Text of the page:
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Here’s an app that’s going to help the farmers of tomorrow.

With France potentially facing a shortage of farmers in the decade ahead, Kim Huynh-Kieu has created an application called Biosphere to help newcomers to the sector grow food using natural methods. And it bears something of a resemblance to a certain ’90s computer game.

Kim Huynh-Kieu is an all-rounder. His surprising career has led his from pharmaceutical sciences to music to computer programming to design. He’d be an easy fit for the offices of Station F, Europe’s biggest startup incubator, located in Paris and founded by French telecoms magnate Xavier Niel. However, it’s the millionaire businessman’s new project, “Hectar” – an agricultural school for the farmers of tomorrow, opening soon – which could, in fact, be a better match for this multifaceted individual. Kim Huynh-Kieu’s diverse experience led him to wonder about the role of agriculture in today’s society. His interest turned to new farmers, a third of whom come neither from the countryside nor from crop-growing backgrounds. And he foresees them having a future worthy of the developers everyone thought were uncool just some years ago, before Mark Zuckerberg invented Facebook.

Image credit: Unsplash/Thomas Gamstaetter

Through contact with these new farmers, he came up with Biosphere to help reduce the time, risk and complexity involved in starting out in the sector. This application bears a resemblance to the SimCity computer game, popular in the ’90s, where players could build (or destroy) the city of their dreams by adding factories, crops and more. In the app, a grower can design the market garden of their dreams. And thanks to models of artificial intelligence used by Facebook or eBay, the Biosphere app helps farmers protect their crops from pests (like slugs) and choose the best complementary varieties of fruit and vegetables to plant-based on their precise location. To boot, the app integrates weather data, predicts red flags for growers to keep an eye on and offers advice on the fruit or vegetable to plant to maximize yield from a small plot of land (300 sq m to 5 ha). ETX Studio asked the app’s creator a few questions.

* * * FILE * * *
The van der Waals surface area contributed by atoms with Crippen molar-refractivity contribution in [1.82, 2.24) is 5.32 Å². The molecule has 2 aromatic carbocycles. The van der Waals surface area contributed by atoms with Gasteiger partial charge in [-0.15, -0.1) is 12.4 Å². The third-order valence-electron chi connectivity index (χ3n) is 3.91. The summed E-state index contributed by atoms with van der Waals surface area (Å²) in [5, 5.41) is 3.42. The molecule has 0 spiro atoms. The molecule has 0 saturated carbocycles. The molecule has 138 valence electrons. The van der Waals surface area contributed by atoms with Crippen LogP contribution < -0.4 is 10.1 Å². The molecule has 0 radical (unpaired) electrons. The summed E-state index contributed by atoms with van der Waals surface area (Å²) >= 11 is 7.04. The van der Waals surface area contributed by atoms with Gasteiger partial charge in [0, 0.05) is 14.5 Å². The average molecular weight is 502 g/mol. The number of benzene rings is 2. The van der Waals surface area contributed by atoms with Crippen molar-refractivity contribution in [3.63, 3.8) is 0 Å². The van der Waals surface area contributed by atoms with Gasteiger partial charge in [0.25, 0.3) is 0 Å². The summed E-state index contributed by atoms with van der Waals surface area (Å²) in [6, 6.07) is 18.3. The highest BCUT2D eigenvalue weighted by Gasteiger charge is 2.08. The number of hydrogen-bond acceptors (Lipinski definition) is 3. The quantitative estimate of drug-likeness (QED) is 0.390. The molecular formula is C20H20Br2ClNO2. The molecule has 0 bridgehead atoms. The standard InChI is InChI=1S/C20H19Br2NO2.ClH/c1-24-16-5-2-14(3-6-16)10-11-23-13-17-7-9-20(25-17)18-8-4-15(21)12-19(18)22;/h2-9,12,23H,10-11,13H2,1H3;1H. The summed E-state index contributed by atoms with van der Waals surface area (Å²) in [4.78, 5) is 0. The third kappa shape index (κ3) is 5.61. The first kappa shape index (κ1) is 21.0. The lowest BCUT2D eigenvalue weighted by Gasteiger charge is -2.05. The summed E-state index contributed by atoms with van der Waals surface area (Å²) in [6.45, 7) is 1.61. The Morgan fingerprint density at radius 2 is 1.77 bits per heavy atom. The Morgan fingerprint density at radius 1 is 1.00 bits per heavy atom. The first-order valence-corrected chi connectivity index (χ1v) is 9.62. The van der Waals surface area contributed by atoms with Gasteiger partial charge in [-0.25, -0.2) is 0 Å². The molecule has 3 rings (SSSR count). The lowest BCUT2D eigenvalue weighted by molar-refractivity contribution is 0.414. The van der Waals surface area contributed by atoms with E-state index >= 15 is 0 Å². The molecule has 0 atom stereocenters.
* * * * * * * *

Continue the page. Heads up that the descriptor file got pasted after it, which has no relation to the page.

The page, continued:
How can Biosphere be useful for new farmers?

There is a problem with food resilience. This problem isn’t new, but it is starting to become critical. Mindful of this are young gardeners or market gardeners who want to work with agroecology techniques, in other words, [in ways that] preserve the planet’s resources. These techniques may be ancestral, but they are completely unknown to these new generations of farmer-gardeners. So, one year ago, we launched Biosphere to help them find solutions, between their needs and nature, to produce food.

You note that these new farmers are also sometimes actually just gardeners.

59% of French people have a garden. That represents 10 million people in France. When you have 400 or 500 sq m of garden, you want to have a vegetable patch, like our grandparents, and to take control of the food you eat, or in any case, bring back homegrown things to your plate. These people are getting into agriculture to make the most of their outdoor space while taking control of what they eat. And among them, some think “why not go into farming?” This percentage is far from negligible. It represents 30% to 40% of newcomers to market gardening.

Why did you choose to work on an app rather than on a robot, for example?

I left my job as a designer to spend several months with farmers and to practice market gardening, in several countries. For a year, I worked on a model for a robot assistant. But the investment was much too high. We realized that the real problem to solve, when getting started in agroecology or permaculture, is the complexity of the knowledge [required] for novices. With Biosphere, we wanted to remove this impediment.

How were you inspired by Facebook or eBay when making the app?

Internet giants identify our tastes via our data (in other words, our clicks). In relation to these, they “push” videos onto our virtual wall or T-shirts onto websites we visit. We use exactly the same interactions to “push” roses or daisies — in other words, the most judicious planting choices — next to those that you already have. Like on a social network, the app also envisages events like “leaf growth” or “bug attack.” This data is then taken into account by machine learning and is honed to help other users.

Hero & Featured image credit: Unsplash/Rezel Apacionado

This article is published via AFP Relaxnews

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